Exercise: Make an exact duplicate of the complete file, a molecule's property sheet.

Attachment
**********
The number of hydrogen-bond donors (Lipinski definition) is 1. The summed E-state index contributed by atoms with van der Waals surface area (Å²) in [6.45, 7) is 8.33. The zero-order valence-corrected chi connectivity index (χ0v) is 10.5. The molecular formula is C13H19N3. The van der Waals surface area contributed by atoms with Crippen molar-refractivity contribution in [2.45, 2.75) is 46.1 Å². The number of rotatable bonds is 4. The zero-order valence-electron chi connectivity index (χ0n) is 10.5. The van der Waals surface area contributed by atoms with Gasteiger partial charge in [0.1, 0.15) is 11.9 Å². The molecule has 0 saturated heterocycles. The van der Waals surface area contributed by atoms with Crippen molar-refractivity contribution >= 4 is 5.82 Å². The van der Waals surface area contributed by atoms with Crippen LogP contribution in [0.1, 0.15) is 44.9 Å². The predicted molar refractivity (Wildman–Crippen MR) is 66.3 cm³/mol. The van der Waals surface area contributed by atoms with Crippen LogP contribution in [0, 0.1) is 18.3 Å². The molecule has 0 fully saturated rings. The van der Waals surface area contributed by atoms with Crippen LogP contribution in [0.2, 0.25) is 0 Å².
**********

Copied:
The number of hydrogen-bond donors (Lipinski definition) is 1. The summed E-state index contributed by atoms with van der Waals surface area (Å²) in [6.45, 7) is 8.33. The zero-order valence-corrected chi connectivity index (χ0v) is 10.5. The molecular formula is C13H19N3. The van der Waals surface area contributed by atoms with Crippen molar-refractivity contribution in [2.45, 2.75) is 46.1 Å². The number of rotatable bonds is 4. The zero-order valence-electron chi connectivity index (χ0n) is 10.5. The van der Waals surface area contributed by atoms with Gasteiger partial charge in [0.1, 0.15) is 11.9 Å². The molecule has 0 saturated heterocycles. The van der Waals surface area contributed by atoms with Crippen molar-refractivity contribution >= 4 is 5.82 Å². The van der Waals surface area contributed by atoms with Crippen LogP contribution in [0.1, 0.15) is 44.9 Å². The predicted molar refractivity (Wildman–Crippen MR) is 66.3 cm³/mol. The van der Waals surface area contributed by atoms with Crippen LogP contribution in [0, 0.1) is 18.3 Å². The molecule has 0 fully saturated rings. The van der Waals surface area contributed by atoms with Crippen LogP contribution in [0.2, 0.25) is 0 Å².